rules of the macroscopic world. The first rule has been described above: the angular momentum cannot
have any value, but can only have certain specific or quantized values. The second rule concerns the
vector properties of the angular momentum.
Angular momentum has a magnitude (say 1/2 for a proton) and a direction. The rules say that both the
magnitude and the direction of the angular momentum vector cannot be known simultaneously. For the
proton, the magnitude is known and the projection of the vector on the z-axis is known. The x- and y-
projections of the vector are unknown. The spin vectors are said to precess around a cone centered on the
z-axis (see the picture in Shoemaker, page 457). The projection of the proton's spin angular momentum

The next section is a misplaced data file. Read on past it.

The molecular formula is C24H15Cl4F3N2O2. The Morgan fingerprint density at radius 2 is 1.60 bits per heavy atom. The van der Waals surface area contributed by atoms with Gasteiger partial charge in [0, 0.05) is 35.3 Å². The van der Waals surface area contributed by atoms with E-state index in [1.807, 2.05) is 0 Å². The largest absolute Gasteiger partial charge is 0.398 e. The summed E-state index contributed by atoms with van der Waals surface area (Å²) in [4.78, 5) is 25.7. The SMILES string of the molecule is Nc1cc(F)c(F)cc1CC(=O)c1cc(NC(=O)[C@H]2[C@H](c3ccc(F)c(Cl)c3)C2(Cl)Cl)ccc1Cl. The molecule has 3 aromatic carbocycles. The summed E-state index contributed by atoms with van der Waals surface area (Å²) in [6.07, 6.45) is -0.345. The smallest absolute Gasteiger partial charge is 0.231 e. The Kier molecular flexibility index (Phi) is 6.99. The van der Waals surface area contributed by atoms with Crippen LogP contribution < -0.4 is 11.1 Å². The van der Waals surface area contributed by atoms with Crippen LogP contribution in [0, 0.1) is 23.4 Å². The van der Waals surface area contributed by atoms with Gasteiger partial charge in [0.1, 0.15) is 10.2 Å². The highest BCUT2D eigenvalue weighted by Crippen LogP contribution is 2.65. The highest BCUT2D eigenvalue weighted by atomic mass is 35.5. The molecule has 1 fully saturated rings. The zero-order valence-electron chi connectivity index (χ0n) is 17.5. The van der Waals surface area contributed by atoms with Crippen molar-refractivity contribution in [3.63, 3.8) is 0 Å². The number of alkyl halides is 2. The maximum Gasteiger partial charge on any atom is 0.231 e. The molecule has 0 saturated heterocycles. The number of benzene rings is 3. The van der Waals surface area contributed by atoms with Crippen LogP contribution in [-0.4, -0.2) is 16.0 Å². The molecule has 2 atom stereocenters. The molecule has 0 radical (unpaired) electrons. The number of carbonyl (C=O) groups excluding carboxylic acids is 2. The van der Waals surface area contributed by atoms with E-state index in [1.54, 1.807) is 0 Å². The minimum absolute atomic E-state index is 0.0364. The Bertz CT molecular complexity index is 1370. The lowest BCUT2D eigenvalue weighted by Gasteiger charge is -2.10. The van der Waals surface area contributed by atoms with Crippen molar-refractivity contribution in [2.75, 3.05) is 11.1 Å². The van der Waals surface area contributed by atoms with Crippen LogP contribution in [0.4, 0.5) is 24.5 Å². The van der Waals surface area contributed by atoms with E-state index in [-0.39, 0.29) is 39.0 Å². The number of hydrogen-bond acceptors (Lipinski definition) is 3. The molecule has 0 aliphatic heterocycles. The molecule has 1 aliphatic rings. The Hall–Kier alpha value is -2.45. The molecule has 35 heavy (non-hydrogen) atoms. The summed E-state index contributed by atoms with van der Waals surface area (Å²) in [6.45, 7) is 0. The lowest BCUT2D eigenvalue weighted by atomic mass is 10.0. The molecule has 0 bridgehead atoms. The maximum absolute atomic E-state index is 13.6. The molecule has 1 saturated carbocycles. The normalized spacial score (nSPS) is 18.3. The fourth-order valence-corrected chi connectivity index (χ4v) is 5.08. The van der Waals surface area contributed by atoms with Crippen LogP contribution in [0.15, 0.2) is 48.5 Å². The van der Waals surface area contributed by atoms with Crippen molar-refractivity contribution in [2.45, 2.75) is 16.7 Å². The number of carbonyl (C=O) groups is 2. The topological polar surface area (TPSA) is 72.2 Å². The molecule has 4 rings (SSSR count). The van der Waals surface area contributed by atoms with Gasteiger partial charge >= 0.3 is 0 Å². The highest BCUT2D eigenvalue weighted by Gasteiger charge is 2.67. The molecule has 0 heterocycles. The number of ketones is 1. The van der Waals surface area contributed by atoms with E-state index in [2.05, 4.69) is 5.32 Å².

can be +1/2 () or -1/2 (). The frequency at which the vectors precess about the z-axis is called the
The third rule concerns the way the spins of nearby particles interact or "couple" (when two vectors
couple, they add or subtract). Just as the magnitude of the spin angular momentum vector can only have
certain fixed values, and the projection of the vector can only have certain fixed values, the coupled
vectors can only have certain fixed values. This coupling scheme is called the Clebsch-Gordon series.
H-NMR spectroscopy arises from the two projections of the proton's spin on the z-axis. In a
magnetic field, these two projections have different energies. The energy difference depends on the
magnetic field strength and is related to the Larmor frequency. For a 12 Tesla magnetic field, the energy
difference is just 0.2 J mol1. According to the Boltzmann distribution, more particles will occupy the
lower energy state than the higher energy state.
In essence, an NMR spectrum records the energy difference between these two states. A compound is
placed in a magnetic field inside the spectrometer. The protons occupy either the lower or higher energy